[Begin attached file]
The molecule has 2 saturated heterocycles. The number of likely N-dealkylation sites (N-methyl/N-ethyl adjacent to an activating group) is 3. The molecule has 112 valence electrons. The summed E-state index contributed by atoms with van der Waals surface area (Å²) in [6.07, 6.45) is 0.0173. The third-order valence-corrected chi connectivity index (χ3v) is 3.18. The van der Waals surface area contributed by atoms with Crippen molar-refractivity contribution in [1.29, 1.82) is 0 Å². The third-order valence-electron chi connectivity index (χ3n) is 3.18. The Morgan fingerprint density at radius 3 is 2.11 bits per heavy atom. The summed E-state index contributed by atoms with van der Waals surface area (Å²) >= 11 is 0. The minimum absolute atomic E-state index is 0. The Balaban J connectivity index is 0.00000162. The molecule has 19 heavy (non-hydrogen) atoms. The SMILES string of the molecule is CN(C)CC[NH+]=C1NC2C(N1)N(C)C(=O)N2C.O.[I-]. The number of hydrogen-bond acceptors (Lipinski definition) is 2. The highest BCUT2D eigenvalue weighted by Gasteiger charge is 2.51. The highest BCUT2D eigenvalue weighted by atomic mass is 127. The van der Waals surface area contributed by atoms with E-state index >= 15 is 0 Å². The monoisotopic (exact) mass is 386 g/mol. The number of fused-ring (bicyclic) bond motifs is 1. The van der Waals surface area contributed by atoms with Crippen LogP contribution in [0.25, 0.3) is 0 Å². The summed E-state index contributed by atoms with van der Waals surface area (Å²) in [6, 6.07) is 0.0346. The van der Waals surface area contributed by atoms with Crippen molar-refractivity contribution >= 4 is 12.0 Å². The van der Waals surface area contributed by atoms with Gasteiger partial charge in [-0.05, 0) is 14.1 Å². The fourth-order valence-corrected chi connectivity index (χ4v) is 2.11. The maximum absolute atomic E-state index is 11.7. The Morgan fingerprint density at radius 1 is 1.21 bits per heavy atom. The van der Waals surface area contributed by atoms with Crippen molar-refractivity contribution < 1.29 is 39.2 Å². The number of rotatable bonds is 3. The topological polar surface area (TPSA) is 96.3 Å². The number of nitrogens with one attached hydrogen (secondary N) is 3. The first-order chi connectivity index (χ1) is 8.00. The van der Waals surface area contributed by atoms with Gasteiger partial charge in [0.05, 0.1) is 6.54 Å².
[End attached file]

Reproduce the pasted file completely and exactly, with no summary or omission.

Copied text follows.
The molecule has 2 saturated heterocycles. The number of likely N-dealkylation sites (N-methyl/N-ethyl adjacent to an activating group) is 3. The molecule has 112 valence electrons. The summed E-state index contributed by atoms with van der Waals surface area (Å²) in [6.07, 6.45) is 0.0173. The third-order valence-corrected chi connectivity index (χ3v) is 3.18. The van der Waals surface area contributed by atoms with Crippen molar-refractivity contribution in [1.29, 1.82) is 0 Å². The third-order valence-electron chi connectivity index (χ3n) is 3.18. The Morgan fingerprint density at radius 3 is 2.11 bits per heavy atom. The summed E-state index contributed by atoms with van der Waals surface area (Å²) >= 11 is 0. The minimum absolute atomic E-state index is 0. The Balaban J connectivity index is 0.00000162. The molecule has 19 heavy (non-hydrogen) atoms. The SMILES string of the molecule is CN(C)CC[NH+]=C1NC2C(N1)N(C)C(=O)N2C.O.[I-]. The number of hydrogen-bond acceptors (Lipinski definition) is 2. The highest BCUT2D eigenvalue weighted by Gasteiger charge is 2.51. The highest BCUT2D eigenvalue weighted by atomic mass is 127. The van der Waals surface area contributed by atoms with E-state index >= 15 is 0 Å². The monoisotopic (exact) mass is 386 g/mol. The number of fused-ring (bicyclic) bond motifs is 1. The van der Waals surface area contributed by atoms with Crippen LogP contribution in [0.25, 0.3) is 0 Å². The summed E-state index contributed by atoms with van der Waals surface area (Å²) in [6, 6.07) is 0.0346. The van der Waals surface area contributed by atoms with Crippen molar-refractivity contribution >= 4 is 12.0 Å². The van der Waals surface area contributed by atoms with Gasteiger partial charge in [-0.05, 0) is 14.1 Å². The fourth-order valence-corrected chi connectivity index (χ4v) is 2.11. The maximum absolute atomic E-state index is 11.7. The Morgan fingerprint density at radius 1 is 1.21 bits per heavy atom. The van der Waals surface area contributed by atoms with Crippen molar-refractivity contribution < 1.29 is 39.2 Å². The number of rotatable bonds is 3. The topological polar surface area (TPSA) is 96.3 Å². The number of nitrogens with one attached hydrogen (secondary N) is 3. The first-order chi connectivity index (χ1) is 8.00. The van der Waals surface area contributed by atoms with Gasteiger partial charge in [0.05, 0.1) is 6.54 Å².